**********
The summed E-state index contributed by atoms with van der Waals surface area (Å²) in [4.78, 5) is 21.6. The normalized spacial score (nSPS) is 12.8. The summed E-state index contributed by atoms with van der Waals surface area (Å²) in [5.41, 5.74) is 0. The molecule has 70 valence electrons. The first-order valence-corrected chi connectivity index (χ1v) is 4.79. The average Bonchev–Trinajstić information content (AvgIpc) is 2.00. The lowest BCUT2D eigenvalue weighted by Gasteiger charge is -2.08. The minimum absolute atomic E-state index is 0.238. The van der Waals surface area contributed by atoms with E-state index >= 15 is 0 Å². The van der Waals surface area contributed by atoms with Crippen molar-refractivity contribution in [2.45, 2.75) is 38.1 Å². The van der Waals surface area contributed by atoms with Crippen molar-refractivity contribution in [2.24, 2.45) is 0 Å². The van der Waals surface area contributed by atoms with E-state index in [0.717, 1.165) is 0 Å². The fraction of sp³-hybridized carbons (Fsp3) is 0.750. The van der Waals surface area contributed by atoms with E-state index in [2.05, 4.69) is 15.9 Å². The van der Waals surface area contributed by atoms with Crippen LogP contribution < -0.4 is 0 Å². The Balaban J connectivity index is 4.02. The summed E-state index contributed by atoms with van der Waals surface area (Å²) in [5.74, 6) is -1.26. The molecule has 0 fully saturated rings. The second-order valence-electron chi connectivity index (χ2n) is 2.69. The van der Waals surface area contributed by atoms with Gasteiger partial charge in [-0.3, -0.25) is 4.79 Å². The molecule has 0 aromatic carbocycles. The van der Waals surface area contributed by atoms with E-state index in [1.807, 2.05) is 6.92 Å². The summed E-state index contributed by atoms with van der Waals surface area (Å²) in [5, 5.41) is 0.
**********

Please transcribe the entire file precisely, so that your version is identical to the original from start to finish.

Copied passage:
The summed E-state index contributed by atoms with van der Waals surface area (Å²) in [4.78, 5) is 21.6. The normalized spacial score (nSPS) is 12.8. The summed E-state index contributed by atoms with van der Waals surface area (Å²) in [5.41, 5.74) is 0. The molecule has 70 valence electrons. The first-order valence-corrected chi connectivity index (χ1v) is 4.79. The average Bonchev–Trinajstić information content (AvgIpc) is 2.00. The lowest BCUT2D eigenvalue weighted by Gasteiger charge is -2.08. The minimum absolute atomic E-state index is 0.238. The van der Waals surface area contributed by atoms with E-state index >= 15 is 0 Å². The van der Waals surface area contributed by atoms with Crippen molar-refractivity contribution in [2.45, 2.75) is 38.1 Å². The van der Waals surface area contributed by atoms with Crippen molar-refractivity contribution in [2.24, 2.45) is 0 Å². The van der Waals surface area contributed by atoms with E-state index in [0.717, 1.165) is 0 Å². The fraction of sp³-hybridized carbons (Fsp3) is 0.750. The van der Waals surface area contributed by atoms with E-state index in [2.05, 4.69) is 15.9 Å². The van der Waals surface area contributed by atoms with Crippen LogP contribution < -0.4 is 0 Å². The Balaban J connectivity index is 4.02. The summed E-state index contributed by atoms with van der Waals surface area (Å²) in [5.74, 6) is -1.26. The molecule has 0 fully saturated rings. The second-order valence-electron chi connectivity index (χ2n) is 2.69. The van der Waals surface area contributed by atoms with Gasteiger partial charge in [-0.3, -0.25) is 4.79 Å². The molecule has 0 aromatic carbocycles. The van der Waals surface area contributed by atoms with E-state index in [1.807, 2.05) is 6.92 Å². The summed E-state index contributed by atoms with van der Waals surface area (Å²) in [5, 5.41) is 0.